Exclusive: Google to offer feed API

Google plans to offer a feed reader API to allow third-party developers to build new views of feed data on top of Google’s backend. The new APIs will include synchronization, feed-level and item-level tagging, per-item read and unread status, as well as rich media enclosure and metadata handling. Google Reader PM Jason Shellen and engineer Chris Wetherell both confirmed Google’s plans after I posted my reverse-engineering analysis of the Google Reader backend.

The new APIs will allow aggregator developers to build new views and interactions on top of Google’s data. Google currently has at least two additional Google Reader views running on current development builds.

Google may offer public access to the feed API as early as next month. Shellen said the team wants to nail a few more bugs before publicly making the service available to the world.

Hopefully the Google team is considering offering API hosting and processing similar to Alexa’s platform. Hosting personal homepage widgets on Google Base is a good start but think about if developers could interact with data via JavaScript on the same domain as the service!

Google Desktop would be an ideal first implementation of the new APIs, centralizing Google’s feed retrieval and reducing load on individual servers. Google feed grabber, FeedFetcher, currently collects content for Google Reader and Google personalized homepage.

Google’s new offering is direct competition to NewsGator’s synchronization APIs but are easier to code against (no SOAP required). Google currently does not have the same reach across devices as NewsGator but an easy-to-use API from the guys who brought you the Blogger API and “Blog This!” might really shake up the feed aggregator ecosystem.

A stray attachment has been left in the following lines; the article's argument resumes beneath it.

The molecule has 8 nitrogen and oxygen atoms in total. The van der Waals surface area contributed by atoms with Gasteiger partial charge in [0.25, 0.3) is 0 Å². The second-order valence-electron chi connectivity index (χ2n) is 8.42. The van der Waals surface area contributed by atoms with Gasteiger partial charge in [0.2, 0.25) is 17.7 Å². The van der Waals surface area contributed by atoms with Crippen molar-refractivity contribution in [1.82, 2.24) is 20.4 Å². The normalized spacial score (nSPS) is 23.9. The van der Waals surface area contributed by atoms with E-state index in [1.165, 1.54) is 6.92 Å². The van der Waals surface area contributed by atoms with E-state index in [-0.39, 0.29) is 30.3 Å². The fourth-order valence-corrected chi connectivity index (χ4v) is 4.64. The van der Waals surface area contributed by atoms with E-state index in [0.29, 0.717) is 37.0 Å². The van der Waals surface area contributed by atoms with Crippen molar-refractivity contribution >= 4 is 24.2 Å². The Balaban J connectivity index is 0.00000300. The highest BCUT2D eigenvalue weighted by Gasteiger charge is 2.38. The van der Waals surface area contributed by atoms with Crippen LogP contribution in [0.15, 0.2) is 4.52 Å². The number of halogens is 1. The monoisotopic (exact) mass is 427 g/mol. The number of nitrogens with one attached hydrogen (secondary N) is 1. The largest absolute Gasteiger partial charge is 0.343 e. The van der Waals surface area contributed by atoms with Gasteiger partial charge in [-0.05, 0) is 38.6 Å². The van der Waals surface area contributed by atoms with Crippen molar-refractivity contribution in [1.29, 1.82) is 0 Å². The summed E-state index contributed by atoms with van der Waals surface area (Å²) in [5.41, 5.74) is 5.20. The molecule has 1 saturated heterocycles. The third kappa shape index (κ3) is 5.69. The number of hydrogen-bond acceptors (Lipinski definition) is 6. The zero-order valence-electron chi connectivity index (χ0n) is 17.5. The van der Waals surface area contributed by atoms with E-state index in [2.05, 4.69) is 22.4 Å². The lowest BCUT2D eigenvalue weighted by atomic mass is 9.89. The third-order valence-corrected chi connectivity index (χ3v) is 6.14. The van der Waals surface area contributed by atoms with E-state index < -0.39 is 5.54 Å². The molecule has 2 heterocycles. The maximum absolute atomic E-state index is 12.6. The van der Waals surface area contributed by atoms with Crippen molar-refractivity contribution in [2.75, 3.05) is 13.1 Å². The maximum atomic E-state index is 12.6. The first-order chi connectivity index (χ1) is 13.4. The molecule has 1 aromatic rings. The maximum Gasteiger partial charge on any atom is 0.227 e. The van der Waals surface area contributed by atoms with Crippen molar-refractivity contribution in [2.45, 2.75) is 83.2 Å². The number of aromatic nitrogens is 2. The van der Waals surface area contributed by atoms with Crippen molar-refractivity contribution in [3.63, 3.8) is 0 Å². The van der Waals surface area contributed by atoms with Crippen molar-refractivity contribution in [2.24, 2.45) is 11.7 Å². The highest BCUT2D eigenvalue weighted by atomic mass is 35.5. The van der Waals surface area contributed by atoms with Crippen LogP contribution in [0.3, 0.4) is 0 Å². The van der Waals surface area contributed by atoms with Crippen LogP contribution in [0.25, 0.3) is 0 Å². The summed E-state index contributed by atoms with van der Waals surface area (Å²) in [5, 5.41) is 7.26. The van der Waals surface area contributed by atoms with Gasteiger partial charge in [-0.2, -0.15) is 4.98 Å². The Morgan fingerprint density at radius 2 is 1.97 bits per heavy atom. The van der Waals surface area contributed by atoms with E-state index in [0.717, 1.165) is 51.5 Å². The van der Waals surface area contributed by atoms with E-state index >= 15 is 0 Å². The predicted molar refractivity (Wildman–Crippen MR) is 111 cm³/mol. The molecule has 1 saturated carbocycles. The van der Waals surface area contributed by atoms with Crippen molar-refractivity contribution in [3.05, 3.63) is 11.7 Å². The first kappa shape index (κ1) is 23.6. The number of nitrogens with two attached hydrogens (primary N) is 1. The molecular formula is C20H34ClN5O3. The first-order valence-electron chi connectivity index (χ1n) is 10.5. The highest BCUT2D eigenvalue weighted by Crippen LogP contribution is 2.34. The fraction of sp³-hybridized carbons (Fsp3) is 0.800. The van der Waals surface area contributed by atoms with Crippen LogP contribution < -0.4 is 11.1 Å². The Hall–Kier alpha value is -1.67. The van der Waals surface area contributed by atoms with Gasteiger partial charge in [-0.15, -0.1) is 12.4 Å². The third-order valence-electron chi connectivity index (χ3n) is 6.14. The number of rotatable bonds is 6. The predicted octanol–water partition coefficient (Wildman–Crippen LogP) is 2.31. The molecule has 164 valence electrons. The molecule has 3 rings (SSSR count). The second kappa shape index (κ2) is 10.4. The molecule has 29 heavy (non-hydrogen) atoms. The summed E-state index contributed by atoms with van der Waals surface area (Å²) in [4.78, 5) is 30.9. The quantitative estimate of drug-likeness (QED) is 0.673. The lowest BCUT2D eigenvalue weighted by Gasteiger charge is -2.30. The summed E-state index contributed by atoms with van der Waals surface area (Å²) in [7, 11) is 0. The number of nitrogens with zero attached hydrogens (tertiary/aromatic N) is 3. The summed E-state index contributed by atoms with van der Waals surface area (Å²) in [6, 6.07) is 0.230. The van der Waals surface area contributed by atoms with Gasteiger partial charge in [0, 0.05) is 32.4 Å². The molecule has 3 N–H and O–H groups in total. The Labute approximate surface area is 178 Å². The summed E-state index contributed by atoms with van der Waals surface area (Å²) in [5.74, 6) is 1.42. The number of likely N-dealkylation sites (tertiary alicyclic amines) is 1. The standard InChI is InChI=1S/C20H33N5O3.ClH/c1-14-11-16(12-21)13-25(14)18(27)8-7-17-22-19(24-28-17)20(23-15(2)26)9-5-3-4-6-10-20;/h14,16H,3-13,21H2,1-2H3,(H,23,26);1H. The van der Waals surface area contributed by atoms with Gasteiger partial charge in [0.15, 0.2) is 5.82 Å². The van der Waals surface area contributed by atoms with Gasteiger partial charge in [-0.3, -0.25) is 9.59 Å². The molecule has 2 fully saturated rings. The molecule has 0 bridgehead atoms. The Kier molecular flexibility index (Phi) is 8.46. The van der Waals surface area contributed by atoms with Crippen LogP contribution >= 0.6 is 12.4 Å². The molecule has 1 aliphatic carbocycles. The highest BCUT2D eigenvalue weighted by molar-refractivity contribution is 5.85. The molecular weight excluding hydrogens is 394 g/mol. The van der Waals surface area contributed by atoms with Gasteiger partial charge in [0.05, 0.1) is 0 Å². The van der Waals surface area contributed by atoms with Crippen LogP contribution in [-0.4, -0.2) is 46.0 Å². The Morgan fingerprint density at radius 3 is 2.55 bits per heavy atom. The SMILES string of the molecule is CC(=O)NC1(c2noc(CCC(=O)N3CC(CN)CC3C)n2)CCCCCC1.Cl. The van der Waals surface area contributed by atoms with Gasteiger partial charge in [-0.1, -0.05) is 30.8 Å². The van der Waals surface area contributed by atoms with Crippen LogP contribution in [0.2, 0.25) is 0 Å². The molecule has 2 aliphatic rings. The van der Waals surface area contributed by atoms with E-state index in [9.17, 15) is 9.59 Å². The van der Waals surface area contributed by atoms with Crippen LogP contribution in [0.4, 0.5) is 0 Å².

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8 comments

Commentary on "Exclusive: Google to offer feed API":

  1. mparaz on wrote:

    Nice to have the news break right here!

    The obvious thing for me that’s missing is: search feeds, and search the permalink pages.

    For API hosting, a shell login like Alexa may not be necessary. I could use the ability to run sandboxed Java code on the server-side. Hey wait, I think Technorati can do that already since you guys are (were?) using Lucene.

  2. Greg Linden on wrote:

    Wow, very cool, Niall!

  3. Ryan on wrote:

    It’s a shame people think SOAP is hard. With the right tools, SOAP is easier than dealing with custom XML formats.

  4. Danny on wrote:

    Nice work Niall! (and Jason & co, if you read this ;-)

    I’m curious to know what the terms of use will be. It would be marvellous to be able to use the service in mashup-style systems. But the restrictions on the search API and the relative inaccessibility of Google Base data don’t exactly bode well.

  5. Sarah on wrote:

    Very cool! I’m blogging this!

  6. pwb on wrote:

    It’s a shame people think SOAP is hard.

    People *know* SOAP is hard.

    With the right tools

    That’s one of the main problems. But why are tools needed for something that should be so simple?

  7. Chris Riley on wrote:

    Hi,

    Just wondering if you have any further info on when they might be releasing the Reader API. I’d really like to make use of it, but want to see how they plan to do the authentication first.

    Thanks for any info!